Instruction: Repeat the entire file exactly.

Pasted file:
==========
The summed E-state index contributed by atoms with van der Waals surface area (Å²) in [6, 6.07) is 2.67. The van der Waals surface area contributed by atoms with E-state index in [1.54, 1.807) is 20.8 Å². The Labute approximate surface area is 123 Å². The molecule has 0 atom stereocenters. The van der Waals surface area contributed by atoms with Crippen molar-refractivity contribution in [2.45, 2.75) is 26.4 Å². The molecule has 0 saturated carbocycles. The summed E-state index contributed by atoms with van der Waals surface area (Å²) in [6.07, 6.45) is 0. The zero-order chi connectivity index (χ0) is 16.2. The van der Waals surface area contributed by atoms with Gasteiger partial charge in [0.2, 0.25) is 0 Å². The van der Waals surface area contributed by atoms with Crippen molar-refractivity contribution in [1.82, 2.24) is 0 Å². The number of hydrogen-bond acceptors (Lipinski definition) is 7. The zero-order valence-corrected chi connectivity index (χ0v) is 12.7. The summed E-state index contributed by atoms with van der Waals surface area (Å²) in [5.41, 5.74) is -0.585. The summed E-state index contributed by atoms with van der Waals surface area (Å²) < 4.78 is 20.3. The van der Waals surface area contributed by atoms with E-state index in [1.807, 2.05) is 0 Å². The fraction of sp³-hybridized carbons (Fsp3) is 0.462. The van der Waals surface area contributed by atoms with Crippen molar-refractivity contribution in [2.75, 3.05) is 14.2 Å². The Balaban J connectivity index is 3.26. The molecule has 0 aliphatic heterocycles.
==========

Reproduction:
The summed E-state index contributed by atoms with van der Waals surface area (Å²) in [6, 6.07) is 2.67. The van der Waals surface area contributed by atoms with E-state index in [1.54, 1.807) is 20.8 Å². The Labute approximate surface area is 123 Å². The molecule has 0 atom stereocenters. The van der Waals surface area contributed by atoms with Crippen molar-refractivity contribution in [2.45, 2.75) is 26.4 Å². The molecule has 0 saturated carbocycles. The summed E-state index contributed by atoms with van der Waals surface area (Å²) in [6.07, 6.45) is 0. The zero-order chi connectivity index (χ0) is 16.2. The van der Waals surface area contributed by atoms with Gasteiger partial charge in [0.2, 0.25) is 0 Å². The van der Waals surface area contributed by atoms with Crippen molar-refractivity contribution in [1.82, 2.24) is 0 Å². The number of hydrogen-bond acceptors (Lipinski definition) is 7. The zero-order valence-corrected chi connectivity index (χ0v) is 12.7. The summed E-state index contributed by atoms with van der Waals surface area (Å²) in [5.41, 5.74) is -0.585. The summed E-state index contributed by atoms with van der Waals surface area (Å²) < 4.78 is 20.3. The van der Waals surface area contributed by atoms with E-state index in [1.807, 2.05) is 0 Å². The fraction of sp³-hybridized carbons (Fsp3) is 0.462. The van der Waals surface area contributed by atoms with Crippen molar-refractivity contribution in [2.75, 3.05) is 14.2 Å². The Balaban J connectivity index is 3.26. The molecule has 0 aliphatic heterocycles.